Tuesday, September 29, 2015

Member Profile: Sandy Gregg

Sandy Gregg is a member of SAQA and has been making art quilts since around 1976. Her website is  www.sandygregg.com. She kindly answered some questions for our ongoing blog series: member profiles.

Sandy Gregg

When did you start making art quilts?
I first began quilting in 1976 when I moved to Lebanon, NH and took a quilting class to meet new people. I had been a sewer since home economics class in junior high and needed a new creative outlet after my two sons were born. I took classes with Rhoda Cohen, Nancy Halpern, Ruth McDowell and others at the Vermont Quilt Festival when I tired of the repetitive blocks of bed quilts, and that was the beginning of making art quilts. I continue to take a lot of classes, mostly in surface design these days, and prefer a five day class over a one day class.

What is your work like? What styles or techniques do you use?
My work is abstract and I dye or paint my own fabric so it shows the hand of the artist and has a unique look.

Golden Glow

Do you have a favorite color palette? Not really.

Are you working on a particular theme or series now? (Offer a description of the work if you would like.)
I usually work in a series, and right now I am working on the theme of migration which is timely and fits the SAQA call for entry for the show that will be presented at the Textile Museum in Washington, DC next spring. My work may not be accepted for the show, but it’s given me a starting point for the series. Some of these pieces are text based, and I go to Wikipedia when looking for text to include in my work because there is no copyright involved.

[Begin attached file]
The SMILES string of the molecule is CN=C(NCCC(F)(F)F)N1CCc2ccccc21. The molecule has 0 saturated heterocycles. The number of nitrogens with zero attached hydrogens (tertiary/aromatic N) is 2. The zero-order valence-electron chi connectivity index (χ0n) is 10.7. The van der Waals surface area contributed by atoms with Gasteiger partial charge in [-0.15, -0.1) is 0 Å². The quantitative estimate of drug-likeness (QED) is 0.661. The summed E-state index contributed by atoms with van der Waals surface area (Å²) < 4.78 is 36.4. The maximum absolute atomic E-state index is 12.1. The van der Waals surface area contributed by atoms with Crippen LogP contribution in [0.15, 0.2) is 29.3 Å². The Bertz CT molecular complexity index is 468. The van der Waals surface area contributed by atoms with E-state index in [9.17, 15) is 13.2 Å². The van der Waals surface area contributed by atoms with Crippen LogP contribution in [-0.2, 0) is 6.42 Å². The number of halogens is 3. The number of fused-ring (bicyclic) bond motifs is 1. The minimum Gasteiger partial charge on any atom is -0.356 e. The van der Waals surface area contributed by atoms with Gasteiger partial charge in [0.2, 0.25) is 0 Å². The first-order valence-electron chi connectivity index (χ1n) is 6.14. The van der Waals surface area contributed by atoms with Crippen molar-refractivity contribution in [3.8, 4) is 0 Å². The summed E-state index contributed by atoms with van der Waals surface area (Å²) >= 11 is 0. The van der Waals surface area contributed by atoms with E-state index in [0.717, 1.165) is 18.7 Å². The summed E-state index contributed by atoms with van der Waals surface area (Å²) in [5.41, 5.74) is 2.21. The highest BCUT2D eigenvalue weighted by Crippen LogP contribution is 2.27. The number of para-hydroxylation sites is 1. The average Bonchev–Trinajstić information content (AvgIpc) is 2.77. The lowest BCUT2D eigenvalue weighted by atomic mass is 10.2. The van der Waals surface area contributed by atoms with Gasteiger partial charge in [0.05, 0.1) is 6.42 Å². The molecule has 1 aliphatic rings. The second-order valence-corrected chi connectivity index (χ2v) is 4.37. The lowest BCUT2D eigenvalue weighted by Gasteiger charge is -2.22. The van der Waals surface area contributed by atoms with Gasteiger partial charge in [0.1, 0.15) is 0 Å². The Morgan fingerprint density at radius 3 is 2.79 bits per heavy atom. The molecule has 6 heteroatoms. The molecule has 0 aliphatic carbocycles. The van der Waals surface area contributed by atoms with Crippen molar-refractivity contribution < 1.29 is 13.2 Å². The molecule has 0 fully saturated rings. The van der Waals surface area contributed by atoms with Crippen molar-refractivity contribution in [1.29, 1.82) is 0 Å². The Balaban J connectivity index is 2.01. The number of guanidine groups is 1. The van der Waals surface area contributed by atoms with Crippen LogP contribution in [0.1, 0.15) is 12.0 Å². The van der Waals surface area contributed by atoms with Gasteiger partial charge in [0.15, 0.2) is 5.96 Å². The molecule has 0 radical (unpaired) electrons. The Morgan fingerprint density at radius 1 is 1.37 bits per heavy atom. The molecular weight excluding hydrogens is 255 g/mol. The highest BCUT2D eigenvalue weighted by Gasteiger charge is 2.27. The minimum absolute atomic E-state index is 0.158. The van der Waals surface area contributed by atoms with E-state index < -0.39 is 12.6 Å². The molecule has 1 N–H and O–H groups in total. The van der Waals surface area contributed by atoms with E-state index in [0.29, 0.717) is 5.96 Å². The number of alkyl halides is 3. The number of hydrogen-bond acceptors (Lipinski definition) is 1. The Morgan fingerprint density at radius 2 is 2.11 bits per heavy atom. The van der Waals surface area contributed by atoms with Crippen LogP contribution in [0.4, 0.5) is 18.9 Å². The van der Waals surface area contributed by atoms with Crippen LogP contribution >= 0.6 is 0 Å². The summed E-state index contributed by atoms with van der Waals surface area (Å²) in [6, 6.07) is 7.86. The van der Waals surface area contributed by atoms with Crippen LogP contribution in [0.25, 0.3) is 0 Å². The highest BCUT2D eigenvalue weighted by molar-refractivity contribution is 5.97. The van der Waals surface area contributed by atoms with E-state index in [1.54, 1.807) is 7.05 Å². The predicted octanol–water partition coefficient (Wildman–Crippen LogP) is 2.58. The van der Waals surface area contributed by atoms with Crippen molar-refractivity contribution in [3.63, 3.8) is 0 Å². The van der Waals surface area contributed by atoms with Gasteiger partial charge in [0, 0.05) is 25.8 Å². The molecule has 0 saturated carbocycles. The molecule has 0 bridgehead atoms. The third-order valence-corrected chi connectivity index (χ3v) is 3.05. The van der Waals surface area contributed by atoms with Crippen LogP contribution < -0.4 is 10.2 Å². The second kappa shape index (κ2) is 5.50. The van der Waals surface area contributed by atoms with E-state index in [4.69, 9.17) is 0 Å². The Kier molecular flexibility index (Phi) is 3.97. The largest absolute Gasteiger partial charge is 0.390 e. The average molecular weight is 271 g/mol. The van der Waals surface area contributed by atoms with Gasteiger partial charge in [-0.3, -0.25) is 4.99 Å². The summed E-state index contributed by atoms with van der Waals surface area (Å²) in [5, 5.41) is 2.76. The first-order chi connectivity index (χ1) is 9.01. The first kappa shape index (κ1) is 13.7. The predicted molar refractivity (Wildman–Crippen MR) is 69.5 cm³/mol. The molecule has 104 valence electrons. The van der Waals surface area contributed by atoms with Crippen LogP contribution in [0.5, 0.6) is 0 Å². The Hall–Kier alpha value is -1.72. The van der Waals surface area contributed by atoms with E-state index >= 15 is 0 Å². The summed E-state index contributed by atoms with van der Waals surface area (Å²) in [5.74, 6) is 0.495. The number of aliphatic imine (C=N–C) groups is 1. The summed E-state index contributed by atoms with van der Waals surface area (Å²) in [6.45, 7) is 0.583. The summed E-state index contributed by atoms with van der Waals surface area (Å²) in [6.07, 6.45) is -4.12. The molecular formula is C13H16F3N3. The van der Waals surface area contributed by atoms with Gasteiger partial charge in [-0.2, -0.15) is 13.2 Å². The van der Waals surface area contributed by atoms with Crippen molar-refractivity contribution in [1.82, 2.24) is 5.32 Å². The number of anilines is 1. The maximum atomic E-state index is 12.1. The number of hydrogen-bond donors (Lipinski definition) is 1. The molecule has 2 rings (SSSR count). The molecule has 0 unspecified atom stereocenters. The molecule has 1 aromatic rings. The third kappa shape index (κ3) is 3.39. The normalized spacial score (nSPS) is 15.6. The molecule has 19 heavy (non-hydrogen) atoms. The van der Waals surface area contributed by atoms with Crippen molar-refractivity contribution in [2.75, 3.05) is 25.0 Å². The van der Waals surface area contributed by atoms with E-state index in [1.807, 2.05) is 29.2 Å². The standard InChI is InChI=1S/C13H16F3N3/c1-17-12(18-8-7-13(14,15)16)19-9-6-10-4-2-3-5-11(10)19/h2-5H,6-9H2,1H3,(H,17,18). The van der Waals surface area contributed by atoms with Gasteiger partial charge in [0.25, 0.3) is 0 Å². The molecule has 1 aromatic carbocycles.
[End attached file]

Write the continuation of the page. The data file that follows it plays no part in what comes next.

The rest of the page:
How do you work? What is your design process?

I start with fabric and work intuitively. I never work from a sketch which allows me to veer off in any direction that seems right at the time.

Sea Swirls

What are your sources of inspiration?
Inspiration is all around us. Look around at your surroundings and listen to what’s going on. I make a lot of art (10 big quilts last year, and 150 paper collages) and I’m not afraid to fail. All I do is start and it doesn’t take much to be absorbed by whatever project I’m involved in. Since I retired in 2002 I’ve made over 150 quilts, and exhibited widely, so it’s all about doing the work.

Navigating the Crosswalk

What is your studio like and when do you like to work?
I have a three story house in Cambridge, and the top floor is where my studio is located. There is a a lot of natural light and I can leave my mess behind when I’m finished working for the day. I only work during daylight hours. For wet processes, I work in my kitchen and make sure that I have food ready for the microwave so I don’t have to cook while I have fabric batching.

What are your goals or aspirations for your art?

I am a retired college administrator and I make art to keep myself happy and occupied. It’s nice to be able to have my work shown and accepted into exhibits, but that’s not my motivation for making it.

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